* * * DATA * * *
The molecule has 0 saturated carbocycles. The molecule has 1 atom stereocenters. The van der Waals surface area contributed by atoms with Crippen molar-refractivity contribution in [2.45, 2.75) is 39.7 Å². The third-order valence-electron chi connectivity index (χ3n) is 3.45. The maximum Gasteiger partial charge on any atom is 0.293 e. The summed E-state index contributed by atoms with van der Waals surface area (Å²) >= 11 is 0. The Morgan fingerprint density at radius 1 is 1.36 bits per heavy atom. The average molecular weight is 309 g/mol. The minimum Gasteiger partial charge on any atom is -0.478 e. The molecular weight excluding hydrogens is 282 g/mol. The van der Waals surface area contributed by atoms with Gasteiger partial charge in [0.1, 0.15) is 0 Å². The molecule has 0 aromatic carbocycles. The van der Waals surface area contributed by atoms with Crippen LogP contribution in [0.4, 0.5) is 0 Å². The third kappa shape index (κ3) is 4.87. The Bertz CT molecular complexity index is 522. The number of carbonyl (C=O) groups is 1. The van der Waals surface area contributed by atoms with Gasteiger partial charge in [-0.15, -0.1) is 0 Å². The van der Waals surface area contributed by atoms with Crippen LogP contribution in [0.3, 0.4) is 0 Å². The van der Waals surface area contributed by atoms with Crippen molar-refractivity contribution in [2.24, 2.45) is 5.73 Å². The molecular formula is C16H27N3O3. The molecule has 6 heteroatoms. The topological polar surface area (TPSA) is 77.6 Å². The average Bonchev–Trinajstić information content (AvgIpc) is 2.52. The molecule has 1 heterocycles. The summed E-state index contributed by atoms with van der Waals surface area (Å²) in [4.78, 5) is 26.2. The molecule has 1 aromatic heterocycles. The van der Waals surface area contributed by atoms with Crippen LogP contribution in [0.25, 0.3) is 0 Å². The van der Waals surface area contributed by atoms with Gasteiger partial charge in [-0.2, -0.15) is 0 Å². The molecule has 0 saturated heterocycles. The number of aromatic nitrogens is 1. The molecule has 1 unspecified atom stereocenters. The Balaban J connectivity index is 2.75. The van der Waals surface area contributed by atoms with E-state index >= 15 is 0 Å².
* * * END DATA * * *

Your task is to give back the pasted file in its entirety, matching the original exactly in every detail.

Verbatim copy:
The molecule has 0 saturated carbocycles. The molecule has 1 atom stereocenters. The van der Waals surface area contributed by atoms with Crippen molar-refractivity contribution in [2.45, 2.75) is 39.7 Å². The third-order valence-electron chi connectivity index (χ3n) is 3.45. The maximum Gasteiger partial charge on any atom is 0.293 e. The summed E-state index contributed by atoms with van der Waals surface area (Å²) >= 11 is 0. The Morgan fingerprint density at radius 1 is 1.36 bits per heavy atom. The average molecular weight is 309 g/mol. The minimum Gasteiger partial charge on any atom is -0.478 e. The molecular weight excluding hydrogens is 282 g/mol. The van der Waals surface area contributed by atoms with Gasteiger partial charge in [0.1, 0.15) is 0 Å². The molecule has 0 aromatic carbocycles. The van der Waals surface area contributed by atoms with Crippen LogP contribution in [0.4, 0.5) is 0 Å². The third kappa shape index (κ3) is 4.87. The Bertz CT molecular complexity index is 522. The number of carbonyl (C=O) groups is 1. The van der Waals surface area contributed by atoms with Gasteiger partial charge in [-0.15, -0.1) is 0 Å². The van der Waals surface area contributed by atoms with Crippen LogP contribution in [0.3, 0.4) is 0 Å². The van der Waals surface area contributed by atoms with Crippen molar-refractivity contribution in [2.24, 2.45) is 5.73 Å². The molecular formula is C16H27N3O3. The molecule has 6 heteroatoms. The topological polar surface area (TPSA) is 77.6 Å². The average Bonchev–Trinajstić information content (AvgIpc) is 2.52. The molecule has 1 heterocycles. The summed E-state index contributed by atoms with van der Waals surface area (Å²) in [4.78, 5) is 26.2. The molecule has 1 aromatic heterocycles. The van der Waals surface area contributed by atoms with Crippen LogP contribution in [0.25, 0.3) is 0 Å². The van der Waals surface area contributed by atoms with Gasteiger partial charge in [-0.2, -0.15) is 0 Å². The molecule has 0 saturated heterocycles. The number of aromatic nitrogens is 1. The molecule has 1 unspecified atom stereocenters. The Balaban J connectivity index is 2.75. The van der Waals surface area contributed by atoms with E-state index >= 15 is 0 Å².